Balmer’s Mine Eyes Have Seen the Glory: A Journey into the Evangelical Subculture in America was born out of a disdain for the way the media portrayed the televangelist scandals of the 1980s. Balmer set out to show that not all religious leaders share the morals of Jim Bakker and Pat Robertson. In his quest, Balmer traveled across the nation, exploring the roots of evangelism and the varying forms it takes. In his review of Mine Eyes Have Seen The Glory, Garry Wills in New York Review of Books stated: “Randall Balmer… finds it amusing that journalists repeat the error of thinking the downfall of a famous preacher means the end of religion. Balmer, brought up an evangelical, knows from experience that ‘faith is shaped by many forces.’ Outsiders see only the salient preacher or two on television, not the dense religious undergrowth that produces leaders and influences generation after generation.”

Balmer succeeded in his efforts to reach a mass audience through his prose. Mine Eyes Have Seen the Glory proved successful enough to warrant an expanded edition. However, it would not be in prose form that he reached his widest audience. In 1992, The Public Broadcasting Service (PBS) produced a documentary based on Balmer’s book, with Balmer serving as host of the program. John G. Stackhouse, Jr., reviewing in Christianity Today, stated: “Balmer is an attractive host. He listens carefully—indeed, among the highlights of the series are the interviews with people who have been filled with the Spirit and then recount that experience with disarming lucidity and sincerity. Balmer appears to be a trustworthy guide, and we want to believe that the powerful images he presents do, in fact, combine to form a portrait of American evangelism.”

Balmer was successful enough as a television host to continue working with PBS on other religion-oriented programs. The first, a program on Billy Graham titled Crusade: The Life of Billy Graham, appeared in 1993. The second, ing: The Creationist Controversy, was broadcast a year later. The latter program follows Balmer on an explanatory tour of the battle between scientists and religious creationists in their quest to prove who is right about human evolution. During the two-hour program, Balmer interviews strong supporters of both sides. At the heart of the debate remains the nagging question: How should evolution be taught in schools? In the vein of separation of church and state, should biblical creationist theories be explored, or should it remain entirely scientific? Ronald L. Numbers, reviewing in Christian Century, wrote: “The liveliest part of Balmer’s tour is his visit to Vista, California, home of one of 2, 200 (out of 16,000) school boards captured by conservatives in the 1992 elections. In that San Diego suburb the creationist majority on the school board ignited a heated controversy when it forbade the teaching of any scientific theory in a dogmatic manner and required that creationism be included in non-science classes. Invoking parental control of the curriculum, the conservatives mounted a spiritual challenge to the education establishment in the related areas of evolution and sex education.”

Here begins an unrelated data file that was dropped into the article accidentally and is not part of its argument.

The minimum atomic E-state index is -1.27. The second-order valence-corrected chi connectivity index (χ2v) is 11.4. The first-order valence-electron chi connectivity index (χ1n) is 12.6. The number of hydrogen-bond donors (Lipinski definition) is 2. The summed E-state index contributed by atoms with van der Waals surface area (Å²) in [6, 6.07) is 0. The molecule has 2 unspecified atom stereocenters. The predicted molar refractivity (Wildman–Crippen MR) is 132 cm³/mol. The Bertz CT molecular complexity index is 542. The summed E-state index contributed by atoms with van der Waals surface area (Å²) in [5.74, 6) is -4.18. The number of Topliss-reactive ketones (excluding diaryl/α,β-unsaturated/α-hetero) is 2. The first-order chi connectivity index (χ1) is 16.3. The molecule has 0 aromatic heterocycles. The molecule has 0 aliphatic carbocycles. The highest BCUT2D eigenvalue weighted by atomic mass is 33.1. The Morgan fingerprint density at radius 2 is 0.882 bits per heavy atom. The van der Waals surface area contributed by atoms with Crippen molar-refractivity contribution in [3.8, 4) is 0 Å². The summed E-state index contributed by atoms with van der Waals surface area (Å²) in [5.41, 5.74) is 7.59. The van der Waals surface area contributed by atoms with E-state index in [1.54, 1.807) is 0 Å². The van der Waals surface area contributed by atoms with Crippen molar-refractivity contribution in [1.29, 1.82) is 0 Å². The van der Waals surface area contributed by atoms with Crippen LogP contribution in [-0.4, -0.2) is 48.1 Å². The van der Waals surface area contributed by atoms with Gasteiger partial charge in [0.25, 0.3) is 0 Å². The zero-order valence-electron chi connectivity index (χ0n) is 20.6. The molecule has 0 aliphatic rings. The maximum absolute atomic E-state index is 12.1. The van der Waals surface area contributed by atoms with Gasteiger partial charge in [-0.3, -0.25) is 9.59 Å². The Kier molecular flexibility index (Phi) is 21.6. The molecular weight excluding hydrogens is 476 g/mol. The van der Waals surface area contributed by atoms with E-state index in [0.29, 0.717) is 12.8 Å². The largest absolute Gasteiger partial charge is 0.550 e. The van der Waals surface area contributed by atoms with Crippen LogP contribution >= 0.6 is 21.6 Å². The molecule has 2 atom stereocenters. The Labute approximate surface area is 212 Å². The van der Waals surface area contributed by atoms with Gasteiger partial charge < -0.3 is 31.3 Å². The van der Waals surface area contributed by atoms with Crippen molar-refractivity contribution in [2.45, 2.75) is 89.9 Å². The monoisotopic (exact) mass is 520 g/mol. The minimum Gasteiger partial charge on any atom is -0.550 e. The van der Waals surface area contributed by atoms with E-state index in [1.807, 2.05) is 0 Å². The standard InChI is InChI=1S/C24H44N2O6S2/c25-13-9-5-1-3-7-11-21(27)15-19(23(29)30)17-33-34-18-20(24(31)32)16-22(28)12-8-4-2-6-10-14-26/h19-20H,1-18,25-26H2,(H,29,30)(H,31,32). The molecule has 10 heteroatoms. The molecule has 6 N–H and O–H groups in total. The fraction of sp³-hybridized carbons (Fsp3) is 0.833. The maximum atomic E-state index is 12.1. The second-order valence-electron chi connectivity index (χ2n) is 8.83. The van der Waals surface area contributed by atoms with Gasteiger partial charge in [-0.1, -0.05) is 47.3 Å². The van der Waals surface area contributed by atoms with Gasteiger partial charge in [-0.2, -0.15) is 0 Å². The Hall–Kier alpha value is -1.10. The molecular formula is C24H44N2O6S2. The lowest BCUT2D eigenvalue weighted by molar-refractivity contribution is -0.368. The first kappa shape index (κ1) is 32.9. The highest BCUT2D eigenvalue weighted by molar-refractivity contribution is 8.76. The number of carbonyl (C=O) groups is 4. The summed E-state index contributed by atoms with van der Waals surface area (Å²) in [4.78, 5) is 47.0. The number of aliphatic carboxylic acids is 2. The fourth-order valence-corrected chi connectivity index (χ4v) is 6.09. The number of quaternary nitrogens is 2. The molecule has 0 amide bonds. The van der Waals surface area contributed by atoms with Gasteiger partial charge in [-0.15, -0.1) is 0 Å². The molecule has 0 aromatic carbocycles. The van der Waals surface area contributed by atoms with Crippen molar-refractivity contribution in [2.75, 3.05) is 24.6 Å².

Balmer returned to writing with The Presbyterians. Written with John R. Fitzmier, the book provides a historical background of the Presbyterian Church, beginning in Europe and then traveling to America with the Scots and Irish as early as the 1770s. In her review of The Presbyterians, Ravonne A. Green, in Library Journal, commented: “The authors are non-Presbyterians but effectively capture the essential characteristics of the tradition.” Green called the book “an indispensable research tool” for those concerned with religious history in America.

Balmer wrote Grant Us Courage: Travels along the Mainline of American Protestantism, a modern-day follow-up to a 1950s series by Christian Century magazine. Grant Us Courage revisits the twelve American Protestant Church congregations introduced in the original 1950s series. Martin E. Marty, writing in Commonweal, commented: “Condense the plot of ten or eleven of these church stories into a line or two? You’ll find it in the word of the Southern Baptist interim pastor at Olive Chapel, when Balmer phoned her about a visit: ‘Oh yes, this church had its real heyday during the 1950s. We’ve fallen on hard times since.’” According to Marty, that story can be measured against the story of “Bellevue Baptist Church, a hardline boomer that ‘won’ by having lost—and having moved.” Marty went on to write: “It is led by harder-line pastor Adrian Rogers, former president of the Southern Baptist Convention, and a leader in its fundamental takeover.” Bellevue Baptist Church occupies 376 acres and has 34 million dollars in buildings. “The bottom line,” according to Marty, “take the money, and the remnant, and run. Then grow, for another round.”

Balmer continues in his efforts to educate mainstream America about the virtues and values of U.S. religious history. He has won numerous awards over the years for his literary work as well as his televised documentaries. In his ongoing efforts to communicate with a popular audience, Balmer has also contributed articles to numerous magazines and newspapers. His weekly commentaries on religion in America can be seen in various newspapers across the nation.